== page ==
Today is the 140th anniversary of Lee’s surrender to Grant at Appomattox Court House, Virginia, which essentially ended the American Civil War.As a (white) child growing up in the Deep South in the 1950s and 1960s, I looked forward in history class to the tale of the Appomattox surrender, because it marked the end of the interminable period of time we spent studying–or more accurately, saturating ourselves in–the War Between the States each year. Indeed, such was the extent of our wallowing in the Confederacy that we rarely made it past World War I in American history.Far beyond elementary school, in the broader southern white culture I grew up in, there was an odd exultancy about Appomattox that had nothing to do with vicarious relief at the end of that brutal war. No, we drank in the details of Lee’s peerless dress and manner at the moment of surrender, and were encouraged to think of the shabby Grant’s generosity in victory as little more than the acknowledgement of a superior being–and a superior, if Lost, Cause. A Cause, moreover, that was about everything other than the ownership of human beings–about states’ rights, about agrarian resistance to capitalism, about cultured Cavaliers defending civilization against philistine Puritans, about Honor, about Duty.And that was the essence of Confederate Nostalgia in those days: a cult of romantic defeat, denial, self-pity and pride. I never quite shared it, even as a child, but never quite understood its pathological depths until its mirror images in Serbian and (some parts of) Arab culture became part of world events in more recent years. And remarkably, I get the sense Confederate Nostalgia is not only surviving, but perhaps even reviving among people too young to know its nature and political usages.So now, in many heated conversations with my fellow white southerners–and occasionally with Yankees who’ve been caught up by the Romance in Grey–I find myself insisting on an acknowledgement of the reality of the Confederacy, and its consequences for our home region.It was an armed revolution led by a planter class that could not tolerate restrictions on the “right” to transfer its human property into the territories.It was a “Cause” centered in the states most dependent on slavery, made possible by a secession bitterly opposed by poor white farmers in much of the region, and imposed on them by the narrowest of margins.It was a rebellion whose success entirely relied on the calculation that the people of the North would not sacrifice for abstactions like the Union and Freedom.Its inevitable defeat plunged the South and all of its people into a century of grinding poverty, isolation, and oligarchical government. Its heritage has been used again and again to justify racism and every other sort of reactionary policy.I look at Appomattox and see the end of a disastrous folly that killed over 600,000 Americans, maimed far more, and made life miserable for those of my ancestors who survived the Planters’ Revolt. No romance. No victory-in-defeat. Just carnage and destruction in a bad cause made no better by the good men whose lives and futures it claimed.It is far past time for southern pride–which I share to an almost painful extent–to attach itself to everything, anything, other than those four disastrous years that ended at Appomattox Court House.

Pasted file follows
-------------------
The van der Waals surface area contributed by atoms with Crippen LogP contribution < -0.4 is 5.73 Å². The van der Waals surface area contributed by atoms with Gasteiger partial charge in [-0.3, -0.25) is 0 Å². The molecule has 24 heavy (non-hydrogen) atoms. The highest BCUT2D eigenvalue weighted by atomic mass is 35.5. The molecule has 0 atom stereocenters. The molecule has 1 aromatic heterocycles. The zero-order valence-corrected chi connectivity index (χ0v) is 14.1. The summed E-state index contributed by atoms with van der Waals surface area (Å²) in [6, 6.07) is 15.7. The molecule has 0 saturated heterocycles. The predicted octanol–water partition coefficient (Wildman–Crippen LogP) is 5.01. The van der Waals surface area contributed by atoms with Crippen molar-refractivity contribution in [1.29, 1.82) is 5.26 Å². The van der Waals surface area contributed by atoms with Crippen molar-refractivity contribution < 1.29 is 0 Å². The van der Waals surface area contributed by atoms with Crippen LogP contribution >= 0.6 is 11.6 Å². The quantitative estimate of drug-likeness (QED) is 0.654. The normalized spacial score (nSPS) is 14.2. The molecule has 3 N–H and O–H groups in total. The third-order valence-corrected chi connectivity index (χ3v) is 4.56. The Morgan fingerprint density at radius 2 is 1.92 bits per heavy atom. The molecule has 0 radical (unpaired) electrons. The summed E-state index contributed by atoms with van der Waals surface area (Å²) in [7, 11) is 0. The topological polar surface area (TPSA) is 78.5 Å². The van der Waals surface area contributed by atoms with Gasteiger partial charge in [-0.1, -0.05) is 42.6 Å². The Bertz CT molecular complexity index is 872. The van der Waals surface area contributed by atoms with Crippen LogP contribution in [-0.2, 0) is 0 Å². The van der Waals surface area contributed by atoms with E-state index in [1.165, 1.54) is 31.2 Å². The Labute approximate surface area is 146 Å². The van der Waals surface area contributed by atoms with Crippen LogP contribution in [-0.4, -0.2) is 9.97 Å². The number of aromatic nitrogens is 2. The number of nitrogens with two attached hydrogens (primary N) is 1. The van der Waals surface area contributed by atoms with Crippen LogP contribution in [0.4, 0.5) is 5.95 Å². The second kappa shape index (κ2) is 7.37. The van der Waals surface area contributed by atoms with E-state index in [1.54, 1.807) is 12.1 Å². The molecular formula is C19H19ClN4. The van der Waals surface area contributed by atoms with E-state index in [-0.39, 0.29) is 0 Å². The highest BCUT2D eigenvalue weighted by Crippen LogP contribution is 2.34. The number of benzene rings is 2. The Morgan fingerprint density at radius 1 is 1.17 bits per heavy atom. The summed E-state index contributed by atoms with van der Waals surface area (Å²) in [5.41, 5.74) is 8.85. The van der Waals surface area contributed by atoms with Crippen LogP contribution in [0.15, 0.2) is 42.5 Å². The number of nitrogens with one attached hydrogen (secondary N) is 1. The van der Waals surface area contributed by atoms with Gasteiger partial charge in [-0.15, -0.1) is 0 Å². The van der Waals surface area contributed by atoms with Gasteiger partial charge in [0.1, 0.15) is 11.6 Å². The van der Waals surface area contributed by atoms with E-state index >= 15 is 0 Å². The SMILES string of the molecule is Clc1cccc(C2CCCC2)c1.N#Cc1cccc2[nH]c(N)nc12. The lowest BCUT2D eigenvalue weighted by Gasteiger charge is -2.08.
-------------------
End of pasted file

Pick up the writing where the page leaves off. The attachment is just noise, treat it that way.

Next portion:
TDS Strategy Memos
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By Ed Kilgore
While mulling some recent material from The Bulwark, I thought I’d explain something to the converted “Never Trumpers” the outlet represents, and did so at New York:
For a while now I’ve had a guilty-pleasure reading habit: The Bulwark, that semi-official outlet of Never Trumpers who view themselves as having definitively broken with the GOP thanks to their former party’s thralldom to Donald J. Trump. I share its contributors’ belief that they (the tribe usefully described by Miller as Red Dog Democrats) represent not just a self-promoting claque of elite scribblers but a real if marginal faction of the Democratic Party, having burned a lot of bridges on their way out of the GOP. Their views appear to parallel those of a significant number of suburban Republicans and independents who voted Democratic in 2018 and 2020. And given the very close balance between voters of the two parties, as reflected most recently in 2020, Democrats really can’t afford to contemptuously reject any potential adherents, however alien or even repugnant they might find their backgrounds.
So it’s understandable when Bulwark co-founder Charlie Sykes expresses frustration that Democrats refuse to consider their pleas for policy concessions on grounds of holding old grudges: